Australia is a country known for its vast landscapes, unique wildlife, and charismatic cities. But there’s another aspect of its identity that often gets overlooked – the concept of “Big Things.” These are large structures, typically in the form of everyday objects, animals, or food, intentionally built to attract tourists. Among these fascinating structures, the Big Prawn in Ballina, New South Wales, stands out as a monumental tribute to the town’s prawning industry.

Big Prawn Ballina

The Epic Journey of the Big Prawn

A Monument is Born

In 1989, two visionary Hungarian brothers, Atilla and Louis Mokany, sought to create a unique symbol for Ballina, a town famous for its prawning industry. They dreamt of a gigantic prawn, so colossal that it would catch the eye of every passerby, sparking curiosity and drawing them into the town. Armed with a budget of 500,000 AUD and the services of local sculptor James Martin, they set about bringing their vision to life. The result? A 9-meter-tall fiberglass prawn that soon became a symbol for the town.

The Tail Tale: A Major Transformation

Originally, the Big Prawn was built without a tail. However, a structure of such significance is never immune to change. In 2013, Bunnings Warehouse funded a major renovation, introducing a tail to the prawn and giving it a new lease on life. The renovation wasn’t limited to aesthetics; the prawn was also elevated by three meters, making it an even more prominent feature of the West Ballina skyline.

Interesting Trivia: The Big Prawn

A Heavyweight Champion

The Big Prawn is not just big—it’s incredibly heavy too! Weighing in at a whopping 35 tonnes, it is equivalent to six adult African elephants. This fact alone is enough to pique the interest of anyone hearing about the Big Prawn for the first time.

A Walk Inside the Prawn

Back in its heyday, visitors to the Big Prawn could do more than just marvel at its size—they could actually walk inside it. A spiral staircase led to its oversized head, offering a unique viewpoint of the surrounding landscape through the prawn’s eyes. The interior also housed a souvenir shop, a seafood market, and several restaurants, making the Big Prawn a vibrant hub of activity and a must-visit destination on the Pacific Highway.

Near Demolition and Remarkable Resurrection

The Threat of Demolition

In 2009, the beloved Big Prawn faced a grave threat. Plans were made to demolish the iconic structure, shaking the Ballina community to its core. However, the people of Ballina were not about to lose their cherished landmark without a fight. A public protest was launched, backed by a Facebook petition that gathered over 10,000 signatures. The result? The proposed demolition was halted.

The Prawn’s Second Life

Following the public outcry, international hardware chain Bunnings Warehouse saw an opportunity to give the Big Prawn a new lease on life. After extensive renovations, including a fresh coat of paint, the prawn was moved to its current location adjacent to a Bunnings Warehouse branch. This relocation and renovation process wasn’t cheap—it carried a price tag of approximately 21.3 million AUD.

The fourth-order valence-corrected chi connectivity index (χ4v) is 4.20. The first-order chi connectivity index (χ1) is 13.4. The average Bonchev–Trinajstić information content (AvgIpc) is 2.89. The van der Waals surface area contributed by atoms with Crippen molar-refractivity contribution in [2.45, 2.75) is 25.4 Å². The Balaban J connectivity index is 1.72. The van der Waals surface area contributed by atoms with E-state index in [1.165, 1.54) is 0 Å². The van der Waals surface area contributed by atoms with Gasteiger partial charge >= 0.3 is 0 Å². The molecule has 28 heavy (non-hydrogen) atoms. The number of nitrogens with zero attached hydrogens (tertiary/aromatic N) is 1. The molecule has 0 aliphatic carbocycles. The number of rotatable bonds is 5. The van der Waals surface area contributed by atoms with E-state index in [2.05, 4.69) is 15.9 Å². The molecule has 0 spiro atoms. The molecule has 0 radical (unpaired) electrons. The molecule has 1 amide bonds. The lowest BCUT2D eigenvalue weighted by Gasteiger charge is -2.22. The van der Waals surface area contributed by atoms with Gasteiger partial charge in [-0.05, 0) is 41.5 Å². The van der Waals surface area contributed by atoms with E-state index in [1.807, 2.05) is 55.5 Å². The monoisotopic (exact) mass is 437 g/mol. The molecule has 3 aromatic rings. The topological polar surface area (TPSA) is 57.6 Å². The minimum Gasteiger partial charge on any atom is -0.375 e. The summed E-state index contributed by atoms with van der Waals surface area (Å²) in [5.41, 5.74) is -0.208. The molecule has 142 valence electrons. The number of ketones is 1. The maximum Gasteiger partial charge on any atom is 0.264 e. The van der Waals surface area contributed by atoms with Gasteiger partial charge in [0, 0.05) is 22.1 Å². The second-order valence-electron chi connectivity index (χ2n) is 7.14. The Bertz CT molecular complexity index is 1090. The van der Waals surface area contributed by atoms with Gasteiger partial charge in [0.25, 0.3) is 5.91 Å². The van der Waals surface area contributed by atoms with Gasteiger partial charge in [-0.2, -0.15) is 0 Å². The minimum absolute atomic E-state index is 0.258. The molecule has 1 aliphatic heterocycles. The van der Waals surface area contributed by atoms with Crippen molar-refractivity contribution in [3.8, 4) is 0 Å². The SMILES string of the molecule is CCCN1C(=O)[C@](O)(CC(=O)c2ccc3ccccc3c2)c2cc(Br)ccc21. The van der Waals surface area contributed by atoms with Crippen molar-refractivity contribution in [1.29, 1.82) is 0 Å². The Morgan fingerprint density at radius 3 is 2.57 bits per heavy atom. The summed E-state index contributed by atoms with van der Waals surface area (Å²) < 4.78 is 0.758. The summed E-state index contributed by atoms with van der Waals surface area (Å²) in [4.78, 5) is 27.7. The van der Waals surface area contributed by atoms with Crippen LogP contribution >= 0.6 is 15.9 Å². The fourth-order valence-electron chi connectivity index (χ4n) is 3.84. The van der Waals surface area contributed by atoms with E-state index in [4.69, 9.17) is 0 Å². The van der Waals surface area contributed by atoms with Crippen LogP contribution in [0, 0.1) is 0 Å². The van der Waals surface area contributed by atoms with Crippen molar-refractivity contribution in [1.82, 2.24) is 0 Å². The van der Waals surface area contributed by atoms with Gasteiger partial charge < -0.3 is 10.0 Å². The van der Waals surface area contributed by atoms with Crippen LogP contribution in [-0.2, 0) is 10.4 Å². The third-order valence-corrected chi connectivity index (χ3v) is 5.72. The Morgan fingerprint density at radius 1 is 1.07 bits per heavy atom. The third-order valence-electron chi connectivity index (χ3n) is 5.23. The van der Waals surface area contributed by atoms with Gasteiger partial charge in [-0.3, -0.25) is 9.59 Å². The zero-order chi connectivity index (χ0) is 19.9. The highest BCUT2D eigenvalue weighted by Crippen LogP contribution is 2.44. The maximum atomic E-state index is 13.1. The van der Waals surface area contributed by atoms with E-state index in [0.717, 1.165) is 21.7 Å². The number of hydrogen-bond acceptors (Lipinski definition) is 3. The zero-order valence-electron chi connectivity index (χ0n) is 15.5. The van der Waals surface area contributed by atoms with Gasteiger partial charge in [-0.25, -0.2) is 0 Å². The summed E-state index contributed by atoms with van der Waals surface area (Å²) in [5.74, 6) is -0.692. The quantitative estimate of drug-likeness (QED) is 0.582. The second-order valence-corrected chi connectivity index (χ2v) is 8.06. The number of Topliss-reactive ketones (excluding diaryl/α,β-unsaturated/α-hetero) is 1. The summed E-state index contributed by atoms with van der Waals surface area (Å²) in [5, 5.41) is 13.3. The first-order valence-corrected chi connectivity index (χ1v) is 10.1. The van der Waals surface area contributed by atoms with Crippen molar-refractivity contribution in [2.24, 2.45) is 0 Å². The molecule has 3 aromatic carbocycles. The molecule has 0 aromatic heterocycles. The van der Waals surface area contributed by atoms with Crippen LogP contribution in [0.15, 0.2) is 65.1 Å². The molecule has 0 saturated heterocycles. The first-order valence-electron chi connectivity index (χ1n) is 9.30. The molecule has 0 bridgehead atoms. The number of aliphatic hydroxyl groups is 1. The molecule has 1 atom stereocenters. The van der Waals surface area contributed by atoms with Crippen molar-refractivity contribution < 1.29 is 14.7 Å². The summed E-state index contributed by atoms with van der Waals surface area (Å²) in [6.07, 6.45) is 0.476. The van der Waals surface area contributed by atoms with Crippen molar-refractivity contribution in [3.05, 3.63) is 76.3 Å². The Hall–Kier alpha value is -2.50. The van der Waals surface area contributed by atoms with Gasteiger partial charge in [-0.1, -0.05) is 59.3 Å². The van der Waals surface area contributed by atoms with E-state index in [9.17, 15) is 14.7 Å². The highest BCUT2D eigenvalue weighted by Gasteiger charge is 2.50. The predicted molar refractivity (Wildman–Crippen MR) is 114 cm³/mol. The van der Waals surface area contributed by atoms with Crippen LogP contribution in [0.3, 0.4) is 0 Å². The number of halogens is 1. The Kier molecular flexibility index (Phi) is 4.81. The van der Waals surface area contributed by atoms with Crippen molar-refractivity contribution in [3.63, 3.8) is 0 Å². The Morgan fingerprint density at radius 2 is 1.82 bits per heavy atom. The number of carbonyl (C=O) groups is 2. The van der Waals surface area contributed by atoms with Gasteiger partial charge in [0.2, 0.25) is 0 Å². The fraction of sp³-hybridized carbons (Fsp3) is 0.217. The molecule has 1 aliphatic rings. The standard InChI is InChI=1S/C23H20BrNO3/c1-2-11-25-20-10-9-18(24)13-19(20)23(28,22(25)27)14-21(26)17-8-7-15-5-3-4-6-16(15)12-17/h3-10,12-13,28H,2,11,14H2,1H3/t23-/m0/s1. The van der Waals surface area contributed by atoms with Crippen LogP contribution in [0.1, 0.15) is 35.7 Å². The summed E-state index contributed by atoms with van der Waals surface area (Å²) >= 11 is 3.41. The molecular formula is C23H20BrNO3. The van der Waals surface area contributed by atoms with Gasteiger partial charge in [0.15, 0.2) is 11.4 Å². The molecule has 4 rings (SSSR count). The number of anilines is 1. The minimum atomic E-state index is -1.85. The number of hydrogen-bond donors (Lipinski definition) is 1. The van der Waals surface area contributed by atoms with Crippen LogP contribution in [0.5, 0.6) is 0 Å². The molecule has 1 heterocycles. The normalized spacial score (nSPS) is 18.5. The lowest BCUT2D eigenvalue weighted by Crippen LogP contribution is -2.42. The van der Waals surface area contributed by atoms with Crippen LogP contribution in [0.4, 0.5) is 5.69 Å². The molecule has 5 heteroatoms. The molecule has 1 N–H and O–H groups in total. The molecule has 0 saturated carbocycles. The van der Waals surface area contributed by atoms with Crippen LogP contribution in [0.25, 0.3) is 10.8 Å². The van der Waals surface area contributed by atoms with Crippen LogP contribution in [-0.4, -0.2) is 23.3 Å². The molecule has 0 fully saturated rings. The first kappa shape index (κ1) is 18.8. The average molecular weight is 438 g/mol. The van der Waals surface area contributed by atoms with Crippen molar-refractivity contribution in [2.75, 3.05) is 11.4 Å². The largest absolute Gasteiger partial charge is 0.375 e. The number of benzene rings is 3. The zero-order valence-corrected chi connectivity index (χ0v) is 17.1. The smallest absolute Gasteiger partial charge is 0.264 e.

The Big Prawn’s Cultural Impact

A Record-Breaking Prawn

The Big Prawn’s colossal size isn’t just impressive—it’s record-breaking. Holding the title of “The World’s Largest Artificial Prawn,” it continues to draw attention from around the globe,cementing its status as a major attraction for both local and international tourists.

Google’s Unexpected Censorship

In a humorous twist of events, the Big Prawn once made headlines when Google Street View blurred its face. The platform’s facial recognition software, designed to protect people’s privacy, mistook the prawn’s large eyes for human ones, leading to an unexpected bout of ‘prawn privacy.’

Immortalized in Books

The Big Prawn’s influence extends even to the literary world. Local author Robin Osborne has written two books, ‘Tessa and the Big Prawn’ and ‘The Tail of the Big Prawn,’ chronicling the monument’s journey from planning and construction to its proposed demolition and eventual relocation. The books underscore the Big Prawn’s significance to the local community and its unique place in Ballina’s cultural heritage.


From its inception in 1989 to its grand renovation in 2013, the Big Prawn has stood as a testament to Ballina’s cultural heritage and the power of community spirit. Today, it continues to draw locals and tourists alike, standing tall as a symbol of the town and a beacon of its economic growth. Despite its changes and challenges, the Big Prawn remains a beloved icon, forever etched in the heart of Ballina’s community and history. As the story of the Big Prawn continues to unfold, one thing is clear: this Biggie is here to stay, a giant testament to Australia’s love for the unique, the quirky, and the extraordinary.

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